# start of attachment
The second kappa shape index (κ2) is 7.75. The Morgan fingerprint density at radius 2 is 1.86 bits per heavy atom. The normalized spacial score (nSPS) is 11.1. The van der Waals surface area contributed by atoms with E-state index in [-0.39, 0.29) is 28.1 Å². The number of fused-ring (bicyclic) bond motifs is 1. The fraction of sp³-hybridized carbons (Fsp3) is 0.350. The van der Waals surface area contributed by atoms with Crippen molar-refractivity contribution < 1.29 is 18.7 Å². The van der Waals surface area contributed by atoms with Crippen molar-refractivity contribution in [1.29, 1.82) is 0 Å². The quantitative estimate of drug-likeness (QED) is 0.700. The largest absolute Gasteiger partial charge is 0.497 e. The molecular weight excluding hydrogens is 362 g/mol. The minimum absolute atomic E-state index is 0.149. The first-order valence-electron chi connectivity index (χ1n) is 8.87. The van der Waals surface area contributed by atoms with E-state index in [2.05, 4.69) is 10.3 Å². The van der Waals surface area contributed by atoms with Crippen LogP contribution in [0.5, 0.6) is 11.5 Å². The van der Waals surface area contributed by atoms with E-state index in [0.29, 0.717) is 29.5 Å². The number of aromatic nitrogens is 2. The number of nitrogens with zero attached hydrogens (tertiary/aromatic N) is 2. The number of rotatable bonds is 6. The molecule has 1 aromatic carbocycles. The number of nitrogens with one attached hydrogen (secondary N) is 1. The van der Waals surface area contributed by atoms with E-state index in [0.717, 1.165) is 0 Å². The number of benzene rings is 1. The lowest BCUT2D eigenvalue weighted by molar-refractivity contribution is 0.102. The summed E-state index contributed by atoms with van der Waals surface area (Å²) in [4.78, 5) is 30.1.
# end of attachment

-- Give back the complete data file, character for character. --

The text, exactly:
The second kappa shape index (κ2) is 7.75. The Morgan fingerprint density at radius 2 is 1.86 bits per heavy atom. The normalized spacial score (nSPS) is 11.1. The van der Waals surface area contributed by atoms with E-state index in [-0.39, 0.29) is 28.1 Å². The number of fused-ring (bicyclic) bond motifs is 1. The fraction of sp³-hybridized carbons (Fsp3) is 0.350. The van der Waals surface area contributed by atoms with Crippen molar-refractivity contribution < 1.29 is 18.7 Å². The van der Waals surface area contributed by atoms with Crippen molar-refractivity contribution in [1.29, 1.82) is 0 Å². The quantitative estimate of drug-likeness (QED) is 0.700. The largest absolute Gasteiger partial charge is 0.497 e. The molecular weight excluding hydrogens is 362 g/mol. The minimum absolute atomic E-state index is 0.149. The first-order valence-electron chi connectivity index (χ1n) is 8.87. The van der Waals surface area contributed by atoms with E-state index in [2.05, 4.69) is 10.3 Å². The van der Waals surface area contributed by atoms with Crippen LogP contribution in [0.5, 0.6) is 11.5 Å². The van der Waals surface area contributed by atoms with E-state index in [0.29, 0.717) is 29.5 Å². The number of aromatic nitrogens is 2. The number of nitrogens with zero attached hydrogens (tertiary/aromatic N) is 2. The number of rotatable bonds is 6. The molecule has 1 aromatic carbocycles. The number of nitrogens with one attached hydrogen (secondary N) is 1. The van der Waals surface area contributed by atoms with E-state index in [0.717, 1.165) is 0 Å². The number of benzene rings is 1. The lowest BCUT2D eigenvalue weighted by molar-refractivity contribution is 0.102. The summed E-state index contributed by atoms with van der Waals surface area (Å²) in [4.78, 5) is 30.1.